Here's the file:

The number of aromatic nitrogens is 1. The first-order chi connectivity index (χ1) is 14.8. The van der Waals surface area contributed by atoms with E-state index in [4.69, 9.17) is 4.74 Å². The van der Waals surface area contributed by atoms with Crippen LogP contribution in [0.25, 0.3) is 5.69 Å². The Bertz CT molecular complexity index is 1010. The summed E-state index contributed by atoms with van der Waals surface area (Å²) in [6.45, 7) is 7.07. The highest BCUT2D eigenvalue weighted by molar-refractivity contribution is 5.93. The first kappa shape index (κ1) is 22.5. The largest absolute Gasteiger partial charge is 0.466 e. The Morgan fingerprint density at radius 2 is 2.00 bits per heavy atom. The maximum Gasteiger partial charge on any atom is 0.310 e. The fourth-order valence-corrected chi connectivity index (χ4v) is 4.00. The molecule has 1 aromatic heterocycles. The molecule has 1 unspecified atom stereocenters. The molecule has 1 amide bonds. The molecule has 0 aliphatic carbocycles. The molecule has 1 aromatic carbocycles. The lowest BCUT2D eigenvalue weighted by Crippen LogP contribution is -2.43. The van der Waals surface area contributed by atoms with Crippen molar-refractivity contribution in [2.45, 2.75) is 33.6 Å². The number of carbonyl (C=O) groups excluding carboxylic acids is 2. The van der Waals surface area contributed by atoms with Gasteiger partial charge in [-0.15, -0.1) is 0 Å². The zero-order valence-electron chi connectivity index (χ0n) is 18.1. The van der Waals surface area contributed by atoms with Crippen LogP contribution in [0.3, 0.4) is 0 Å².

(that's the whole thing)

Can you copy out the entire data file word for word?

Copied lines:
The number of aromatic nitrogens is 1. The first-order chi connectivity index (χ1) is 14.8. The van der Waals surface area contributed by atoms with E-state index in [4.69, 9.17) is 4.74 Å². The van der Waals surface area contributed by atoms with Crippen LogP contribution in [0.25, 0.3) is 5.69 Å². The Bertz CT molecular complexity index is 1010. The summed E-state index contributed by atoms with van der Waals surface area (Å²) in [6.45, 7) is 7.07. The highest BCUT2D eigenvalue weighted by molar-refractivity contribution is 5.93. The first kappa shape index (κ1) is 22.5. The largest absolute Gasteiger partial charge is 0.466 e. The Morgan fingerprint density at radius 2 is 2.00 bits per heavy atom. The maximum Gasteiger partial charge on any atom is 0.310 e. The fourth-order valence-corrected chi connectivity index (χ4v) is 4.00. The molecule has 1 aromatic heterocycles. The molecule has 1 unspecified atom stereocenters. The molecule has 1 amide bonds. The molecule has 0 aliphatic carbocycles. The molecule has 1 aromatic carbocycles. The lowest BCUT2D eigenvalue weighted by Crippen LogP contribution is -2.43. The van der Waals surface area contributed by atoms with Crippen molar-refractivity contribution in [2.45, 2.75) is 33.6 Å². The number of carbonyl (C=O) groups excluding carboxylic acids is 2. The van der Waals surface area contributed by atoms with Gasteiger partial charge in [-0.15, -0.1) is 0 Å². The zero-order valence-electron chi connectivity index (χ0n) is 18.1. The van der Waals surface area contributed by atoms with Crippen LogP contribution in [0.3, 0.4) is 0 Å².